Learning How to Learn (AKA, the Myth of, “I Know Kung Fu”)
As a teacher, I can’t magically transmit knowledge and skills. All I can do is help students learn how to learn (hint: it involves smart practice)
Recently, I’ve been thinking about The Matrix (and trying to not think too hard about how it is now as old as many entering college freshman). We all know the scene in which, after being unplugged from the aforementioned matrix, Neo is implanted with a series of martial arts programs. After the mental upload, he explains, utterly mesmerized, “I know Kung Fu!”
Even at the time of it’s release, I felt this scene represented a common fantasy – to just have a given set of knowledge and skills uploaded to your brain. While most people recognize this mental uploading as fantasy, there’s still a common assumption that the role of a teacher is to transmit all of this to the learner as quickly as possible. That’s why you’ll often hear musicians use similar language, “Oh, she knows how to play jazz bass.”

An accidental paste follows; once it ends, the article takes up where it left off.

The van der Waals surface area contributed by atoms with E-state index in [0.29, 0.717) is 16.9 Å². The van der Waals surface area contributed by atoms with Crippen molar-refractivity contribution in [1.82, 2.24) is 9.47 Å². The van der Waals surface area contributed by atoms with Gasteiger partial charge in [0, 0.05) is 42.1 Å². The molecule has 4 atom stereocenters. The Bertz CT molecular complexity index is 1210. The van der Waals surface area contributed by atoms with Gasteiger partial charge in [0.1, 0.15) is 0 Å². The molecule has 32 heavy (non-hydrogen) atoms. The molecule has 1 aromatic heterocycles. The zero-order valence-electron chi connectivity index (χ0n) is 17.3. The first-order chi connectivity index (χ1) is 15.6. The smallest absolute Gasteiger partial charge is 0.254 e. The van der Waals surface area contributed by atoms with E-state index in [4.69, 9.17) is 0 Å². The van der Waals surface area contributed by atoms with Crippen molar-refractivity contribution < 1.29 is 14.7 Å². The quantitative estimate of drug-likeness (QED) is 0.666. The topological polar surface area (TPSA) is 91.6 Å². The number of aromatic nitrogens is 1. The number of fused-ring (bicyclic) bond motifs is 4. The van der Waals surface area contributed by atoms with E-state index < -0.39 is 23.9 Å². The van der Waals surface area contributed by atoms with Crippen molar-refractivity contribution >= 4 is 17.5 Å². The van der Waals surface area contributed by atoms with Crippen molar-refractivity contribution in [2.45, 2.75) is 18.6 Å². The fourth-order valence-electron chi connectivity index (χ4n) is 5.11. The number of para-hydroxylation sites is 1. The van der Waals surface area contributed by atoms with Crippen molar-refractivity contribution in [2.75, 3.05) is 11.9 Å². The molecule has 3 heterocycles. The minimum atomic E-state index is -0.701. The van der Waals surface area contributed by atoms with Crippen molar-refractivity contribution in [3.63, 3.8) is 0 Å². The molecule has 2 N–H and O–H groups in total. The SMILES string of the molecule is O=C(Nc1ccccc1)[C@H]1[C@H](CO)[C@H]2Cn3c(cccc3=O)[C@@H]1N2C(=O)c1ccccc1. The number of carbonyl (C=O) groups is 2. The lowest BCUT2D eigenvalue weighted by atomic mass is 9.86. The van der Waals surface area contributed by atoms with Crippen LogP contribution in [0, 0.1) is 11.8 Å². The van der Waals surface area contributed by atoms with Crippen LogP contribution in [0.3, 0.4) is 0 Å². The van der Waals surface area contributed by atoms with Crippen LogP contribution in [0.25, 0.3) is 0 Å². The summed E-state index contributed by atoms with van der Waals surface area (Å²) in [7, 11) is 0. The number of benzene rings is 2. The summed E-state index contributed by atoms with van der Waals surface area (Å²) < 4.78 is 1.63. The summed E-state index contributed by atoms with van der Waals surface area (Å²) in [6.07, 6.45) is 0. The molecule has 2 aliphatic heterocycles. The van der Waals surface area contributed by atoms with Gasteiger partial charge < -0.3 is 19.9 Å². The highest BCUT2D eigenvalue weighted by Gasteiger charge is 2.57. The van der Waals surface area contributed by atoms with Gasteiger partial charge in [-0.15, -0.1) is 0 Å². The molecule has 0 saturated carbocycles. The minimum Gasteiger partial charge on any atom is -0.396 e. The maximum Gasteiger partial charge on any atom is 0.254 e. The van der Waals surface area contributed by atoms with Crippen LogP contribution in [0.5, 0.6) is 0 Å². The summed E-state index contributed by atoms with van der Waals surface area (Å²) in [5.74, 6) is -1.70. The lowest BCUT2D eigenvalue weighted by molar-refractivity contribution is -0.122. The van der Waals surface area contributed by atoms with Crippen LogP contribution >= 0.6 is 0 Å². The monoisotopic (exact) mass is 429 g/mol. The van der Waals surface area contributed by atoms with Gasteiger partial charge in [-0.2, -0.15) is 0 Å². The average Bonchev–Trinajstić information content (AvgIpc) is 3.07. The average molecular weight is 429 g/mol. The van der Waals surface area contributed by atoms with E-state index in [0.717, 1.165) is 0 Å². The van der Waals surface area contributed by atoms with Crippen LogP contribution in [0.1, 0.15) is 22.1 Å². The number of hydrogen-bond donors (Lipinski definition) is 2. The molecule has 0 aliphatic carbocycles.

The reality is that I don’t “know jazz bass” any more than one can “know Kung Fu” (even if you understand it mentally, trying a roundhouse kick or the like without the necessary strength and flexibility is a recipe for disaster). Whatever knowledge and skills that I have, I owe to consistent learning and (smart) practice.
As an instructor and author of instructional materials, I’m trying to move away from compiling content and toward providing more specific guidance to learners and practitioners. Smart practice is designed to streamline and optimize the learning process – but it still requires a time investment and constant dedication.
Do you imagine an endpoint to your learning, an “I know ________!”? How would your (continual) learning and practice change if you accepted them as not only necessary, but as enjoyable and fulfilling in and of themselves?